• Muratorian Fragment: “But Hermas wrote the Shepherd very recently, in our times, in the city of Rome, while bishop Pius, his brother, was occupying the chair of the church of the city of Rome. And therefore it ought indeed to be read; but it cannot be read publicly to the people in church either among the Prophets, whose number is complete, or among the Apostles, for it is after [their] time.”
books that almost made it2
Books That “Almost” Made It

Didache

  • Didache is a compilation of early teachings about the details of church practice.
  • Clement (180’s AD?) quotes the Didache as “Scripture.”
  • Eusebius(263–339 AD) also refers to the Didacheas one of the books that some churches accepted as being written by the apostles or apostolic men, but most did not.
  • Athanasius (298–373 AD) although not viewing the Didache as Scripture, did recommend it for personal spiritual reading.
books that almost made it3
Books That “Almost” Made It

Epistle of Barnabas

  • Not to be confused with the “Gospel of Barnabas” which is a Renaissance-era composition that includes explicit Islamic doctrine overlaid on Christian material.
  • Epistle of Barnabas, author unknown, attempts to prove that the death of Christ fulfills the OT.
  • Written between 70-132 AD.
books that almost made it4
Books That “Almost” Made It

Epistle of Barnabas

  • Quoted by Clement and Origen and included like an appendix to the Codex Sinaiticus.
  • Eusebius: “Among the spurious books must be reckoned also the Acts of Paul, and the Shepherd, as it is called, and the Apocalypse of Peter; and, in addition to these, the extant Epistle of Barnabas, and the Teaching of the Apostles [Didache] , as it is called.”
aside gnosticism
Aside: Gnosticism

Characteristics of Gnosticism

  • Early sect of Christianity that may have been influenced by Jewish or Greek mysticism.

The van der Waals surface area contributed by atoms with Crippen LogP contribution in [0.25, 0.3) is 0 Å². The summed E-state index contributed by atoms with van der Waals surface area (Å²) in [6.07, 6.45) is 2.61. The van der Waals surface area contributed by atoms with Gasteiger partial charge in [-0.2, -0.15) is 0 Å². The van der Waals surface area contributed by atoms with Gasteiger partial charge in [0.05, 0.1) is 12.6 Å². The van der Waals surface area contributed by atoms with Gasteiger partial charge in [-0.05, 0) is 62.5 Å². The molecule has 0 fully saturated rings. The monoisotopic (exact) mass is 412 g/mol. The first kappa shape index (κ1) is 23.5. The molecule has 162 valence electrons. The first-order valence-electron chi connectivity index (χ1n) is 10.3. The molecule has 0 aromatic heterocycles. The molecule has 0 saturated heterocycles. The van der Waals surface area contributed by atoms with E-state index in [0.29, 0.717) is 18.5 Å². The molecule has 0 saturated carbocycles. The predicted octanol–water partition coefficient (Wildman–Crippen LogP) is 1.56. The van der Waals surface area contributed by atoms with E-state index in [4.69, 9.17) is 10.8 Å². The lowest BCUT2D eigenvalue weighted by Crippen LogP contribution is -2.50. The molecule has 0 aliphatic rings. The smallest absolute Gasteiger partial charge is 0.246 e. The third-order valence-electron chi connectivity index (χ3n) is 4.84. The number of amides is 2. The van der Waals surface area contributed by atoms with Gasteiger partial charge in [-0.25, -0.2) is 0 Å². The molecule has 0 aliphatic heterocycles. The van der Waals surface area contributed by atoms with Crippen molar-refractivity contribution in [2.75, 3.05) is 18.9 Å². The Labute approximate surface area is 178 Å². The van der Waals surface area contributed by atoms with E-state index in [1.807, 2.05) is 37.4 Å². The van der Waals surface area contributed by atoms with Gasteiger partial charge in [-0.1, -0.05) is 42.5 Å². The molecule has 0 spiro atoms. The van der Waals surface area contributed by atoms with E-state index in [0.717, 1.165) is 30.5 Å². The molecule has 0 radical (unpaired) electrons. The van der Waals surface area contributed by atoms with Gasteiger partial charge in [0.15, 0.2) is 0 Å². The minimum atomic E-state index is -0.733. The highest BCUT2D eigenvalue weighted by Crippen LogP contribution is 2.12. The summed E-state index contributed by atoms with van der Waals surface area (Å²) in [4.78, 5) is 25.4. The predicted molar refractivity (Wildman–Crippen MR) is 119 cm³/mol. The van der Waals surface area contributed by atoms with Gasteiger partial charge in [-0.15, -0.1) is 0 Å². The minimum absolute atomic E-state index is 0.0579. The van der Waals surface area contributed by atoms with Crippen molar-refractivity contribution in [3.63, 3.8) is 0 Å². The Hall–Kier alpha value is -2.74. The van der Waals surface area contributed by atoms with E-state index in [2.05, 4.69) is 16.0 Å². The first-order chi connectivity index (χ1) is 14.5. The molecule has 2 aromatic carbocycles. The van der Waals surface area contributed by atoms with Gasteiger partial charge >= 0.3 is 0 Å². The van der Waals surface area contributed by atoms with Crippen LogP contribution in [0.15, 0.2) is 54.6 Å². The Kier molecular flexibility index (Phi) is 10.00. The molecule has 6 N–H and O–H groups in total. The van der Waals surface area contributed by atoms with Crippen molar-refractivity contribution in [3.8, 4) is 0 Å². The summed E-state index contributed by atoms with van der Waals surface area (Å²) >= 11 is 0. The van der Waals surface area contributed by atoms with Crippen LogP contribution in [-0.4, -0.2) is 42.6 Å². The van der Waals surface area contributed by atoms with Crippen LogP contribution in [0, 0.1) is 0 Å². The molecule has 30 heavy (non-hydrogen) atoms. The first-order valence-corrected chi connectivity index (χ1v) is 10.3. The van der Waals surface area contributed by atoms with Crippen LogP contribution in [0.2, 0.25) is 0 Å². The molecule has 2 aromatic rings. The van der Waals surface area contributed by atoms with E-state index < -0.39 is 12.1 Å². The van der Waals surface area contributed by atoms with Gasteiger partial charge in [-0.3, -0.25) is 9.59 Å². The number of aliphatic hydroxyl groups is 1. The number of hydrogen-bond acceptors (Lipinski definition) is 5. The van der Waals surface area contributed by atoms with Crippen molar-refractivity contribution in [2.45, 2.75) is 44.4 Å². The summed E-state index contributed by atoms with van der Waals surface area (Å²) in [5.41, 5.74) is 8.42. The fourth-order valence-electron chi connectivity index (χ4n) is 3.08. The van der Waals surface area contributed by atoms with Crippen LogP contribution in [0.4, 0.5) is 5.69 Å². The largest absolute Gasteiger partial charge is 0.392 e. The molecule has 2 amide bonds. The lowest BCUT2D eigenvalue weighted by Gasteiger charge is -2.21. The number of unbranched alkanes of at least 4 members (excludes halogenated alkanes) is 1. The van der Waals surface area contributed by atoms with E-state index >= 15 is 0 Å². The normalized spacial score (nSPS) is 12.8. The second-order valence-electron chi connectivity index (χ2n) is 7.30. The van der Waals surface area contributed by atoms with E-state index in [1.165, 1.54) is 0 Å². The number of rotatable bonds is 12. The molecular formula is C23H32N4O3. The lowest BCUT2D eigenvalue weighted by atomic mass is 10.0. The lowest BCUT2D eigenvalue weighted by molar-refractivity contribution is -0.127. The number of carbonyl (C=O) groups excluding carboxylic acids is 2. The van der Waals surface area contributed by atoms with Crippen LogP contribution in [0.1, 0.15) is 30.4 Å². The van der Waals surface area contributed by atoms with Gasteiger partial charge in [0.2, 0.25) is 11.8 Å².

• Truth was revealed in secret.
  • Believed material world (including flesh) was evil and that the soul had to saved from this world and the flesh.
  • Often taught that Jesus did not have a fleshly body, or else he would be evil.
nag hammadi library
Nag Hammadi Library

Gospel of Thomas

  • Not a “gospel” as such, but contains 114 sayings of Jesus that were allegedly revealed to Thomas in secret.
  • Blomberg: “Many of the sayings have a patently Gnostic flavour, and little can be said in support of their authenticity.”
  • Thomas: “Split a piece of wood, and I am there. Lift up the stone and you will find me there.”
nag hammadi library1
Nag Hammadi Library

Gospel of Thomas

  • Thomas: “Simon Peter said to them, ‘Let Mary leave us for women are not worthy of Life.’ Jesus said, ‘I myself shall lead her in order to make her male so that she too may become a living spirit resembling you males. For every woman who will make herself male will enter the Kingdom of Heaven.’”
nag hammadi library2
Nag Hammadi Library

Apocryphon of James

  • Claims to be a secret revelation from Jesus to his brother James.
  • Describes Jesus talking to his disciples on the road to the ascension.
  • Claims this took place over 550 days.
  • Acts 1:3 (ESV) He presented himself alive to them after his suffering by many proofs, appearing to them during forty days and speaking about the kingdom of God.
nag hammadi library3
Nag Hammadi Library

Gospel of Philip

  • Manual of Gnostic theology that makes use of the sayings of Jesus.